lordnoun (n.) A hump-backed person; -- so called sportively.
 noun (n.) One who has power and authority; a master; a ruler; a governor; a prince; a proprietor, as of a manor.
 noun (n.) A titled nobleman., whether a peer of the realm or not; a bishop, as a member of the House of Lords; by courtesy; the son of a duke or marquis, or the eldest son of an earl; in a restricted sense, a boron, as opposed to noblemen of higher rank.
 noun (n.) A title bestowed on the persons above named; and also, for honor, on certain official persons; as, lord advocate, lord chamberlain, lord chancellor, lord chief justice, etc.
 noun (n.) A husband.
 noun (n.) One of whom a fee or estate is held; the male owner of feudal land; as, the lord of the soil; the lord of the manor.
 noun (n.) The Supreme Being; Jehovah.
 noun (n.) The Savior; Jesus Christ.
 verb (v. t.) To invest with the dignity, power, and privileges of a lord.
 verb (v. t.) To rule or preside over as a lord.
 verb (v. i.) To play the lord; to domineer; to rule with arbitrary or despotic sway; -- sometimes with over; and sometimes with it in the manner of a transitive verb.

miswordnoun (n.) A word wrongly spoken; a cross word.
 verb (v. t.) To word wrongly; as, to misword a message, or a sentence.

monochordnoun (n.) An instrument for experimenting upon the mathematical relations of musical sounds. It consists of a single string stretched between two bridges, one or both of which are movable, and which stand upon a graduated rule for the purpose of readily changing and measuring the length of the part of the string between them.

milordnoun (n.) Lit., my lord; hence (as used on the Continent), an English nobleman or gentleman.

naywordnoun (n.) A byword; a proverb; also, a watchword.

neurochordadjective (a.) Alt. of Neurochordal

neurocordnoun (n.) A cordlike organ composed of elastic fibers situated above the ventral nervous cord of annelids, like the earthworm.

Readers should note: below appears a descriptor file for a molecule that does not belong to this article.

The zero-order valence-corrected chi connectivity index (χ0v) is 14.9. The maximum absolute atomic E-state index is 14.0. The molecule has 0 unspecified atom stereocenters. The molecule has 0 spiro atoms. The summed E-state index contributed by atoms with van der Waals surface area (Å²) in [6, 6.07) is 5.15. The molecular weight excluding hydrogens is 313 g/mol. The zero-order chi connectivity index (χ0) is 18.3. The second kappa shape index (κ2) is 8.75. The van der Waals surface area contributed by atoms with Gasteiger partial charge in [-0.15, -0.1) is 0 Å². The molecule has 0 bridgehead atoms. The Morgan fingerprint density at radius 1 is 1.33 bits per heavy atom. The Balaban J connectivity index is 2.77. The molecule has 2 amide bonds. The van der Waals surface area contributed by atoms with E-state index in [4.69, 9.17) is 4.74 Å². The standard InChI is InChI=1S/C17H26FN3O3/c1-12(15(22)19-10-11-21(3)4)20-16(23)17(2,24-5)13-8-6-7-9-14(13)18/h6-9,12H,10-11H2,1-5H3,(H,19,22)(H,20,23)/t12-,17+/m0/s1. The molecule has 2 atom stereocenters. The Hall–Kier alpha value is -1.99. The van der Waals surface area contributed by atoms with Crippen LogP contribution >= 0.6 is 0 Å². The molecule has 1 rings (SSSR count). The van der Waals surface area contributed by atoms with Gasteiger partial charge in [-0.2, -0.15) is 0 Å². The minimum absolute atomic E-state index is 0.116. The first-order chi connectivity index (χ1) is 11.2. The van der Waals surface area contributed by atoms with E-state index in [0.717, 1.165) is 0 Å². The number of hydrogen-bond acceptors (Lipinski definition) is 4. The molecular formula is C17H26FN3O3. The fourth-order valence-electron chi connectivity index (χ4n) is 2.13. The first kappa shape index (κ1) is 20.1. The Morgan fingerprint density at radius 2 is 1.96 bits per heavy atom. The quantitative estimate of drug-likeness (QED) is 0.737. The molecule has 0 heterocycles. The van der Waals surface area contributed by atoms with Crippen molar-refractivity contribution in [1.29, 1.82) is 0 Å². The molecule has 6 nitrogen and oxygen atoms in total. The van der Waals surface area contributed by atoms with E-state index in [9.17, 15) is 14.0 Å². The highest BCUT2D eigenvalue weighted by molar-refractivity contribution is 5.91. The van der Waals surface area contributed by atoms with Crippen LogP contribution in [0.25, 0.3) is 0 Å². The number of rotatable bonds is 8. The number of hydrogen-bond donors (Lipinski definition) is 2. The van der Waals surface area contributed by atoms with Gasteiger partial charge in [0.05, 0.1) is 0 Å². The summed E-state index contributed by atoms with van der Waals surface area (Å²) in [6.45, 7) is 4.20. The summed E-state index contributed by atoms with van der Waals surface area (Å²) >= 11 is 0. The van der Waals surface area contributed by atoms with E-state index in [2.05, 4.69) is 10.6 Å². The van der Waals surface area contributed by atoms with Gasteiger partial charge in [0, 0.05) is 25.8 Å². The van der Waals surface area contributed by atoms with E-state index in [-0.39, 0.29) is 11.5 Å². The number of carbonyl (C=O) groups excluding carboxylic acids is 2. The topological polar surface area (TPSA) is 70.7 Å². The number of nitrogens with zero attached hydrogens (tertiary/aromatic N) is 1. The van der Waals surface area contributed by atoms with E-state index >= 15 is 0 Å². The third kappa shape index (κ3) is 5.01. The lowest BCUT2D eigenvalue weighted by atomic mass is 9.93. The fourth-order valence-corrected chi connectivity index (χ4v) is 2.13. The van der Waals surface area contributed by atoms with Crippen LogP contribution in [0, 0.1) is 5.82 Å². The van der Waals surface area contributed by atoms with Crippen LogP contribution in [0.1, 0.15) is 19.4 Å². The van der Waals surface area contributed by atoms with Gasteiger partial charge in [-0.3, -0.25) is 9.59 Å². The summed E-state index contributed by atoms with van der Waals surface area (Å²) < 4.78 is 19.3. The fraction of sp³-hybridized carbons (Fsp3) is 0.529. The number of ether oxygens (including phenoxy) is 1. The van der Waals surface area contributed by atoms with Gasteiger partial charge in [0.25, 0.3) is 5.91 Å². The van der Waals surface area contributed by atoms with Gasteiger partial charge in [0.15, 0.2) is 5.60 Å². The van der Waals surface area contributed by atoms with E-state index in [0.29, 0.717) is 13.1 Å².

notochordnoun (n.) An elastic cartilagelike rod which is developed beneath the medullary groove in the vertebrate embryo, and constitutes the primitive axial skeleton around which the centra of the vertebrae and the posterior part of the base of the skull are developed; the chorda dorsalis. See Illust. of Ectoderm.

octachordnoun (n.) An instrument of eight strings; a system of eight tones.

octochordnoun (n.) See Octachord.

ordnoun (n.) An edge or point; also, a beginning.

overlordnoun (n.) One who is lord over another or others; a superior lord; a master.

passwordnoun (n.) A word to be given before a person is allowed to pass; a watchword; a countersign.

pentachordnoun (n.) An ancient instrument of music with five strings.
 noun (n.) An order or system of five sounds.

polychordnoun (n.) A musical instrument of ten strings.
 noun (n.) An apparatus for coupling two octave notes, capable of being attached to a keyed instrument.
 adjective (a.) Having many strings.

rheochordnoun (n.) A metallic wire used for regulating the resistance of a circuit, or varying the strength of an electric current, by inserting a greater or less length of it in the circuit.

seabordnoun (n. & a.) See Seaboard.

smallswordnoun (n.) A light sword used for thrusting only; especially, the sword worn by civilians of rank in the eighteenth century.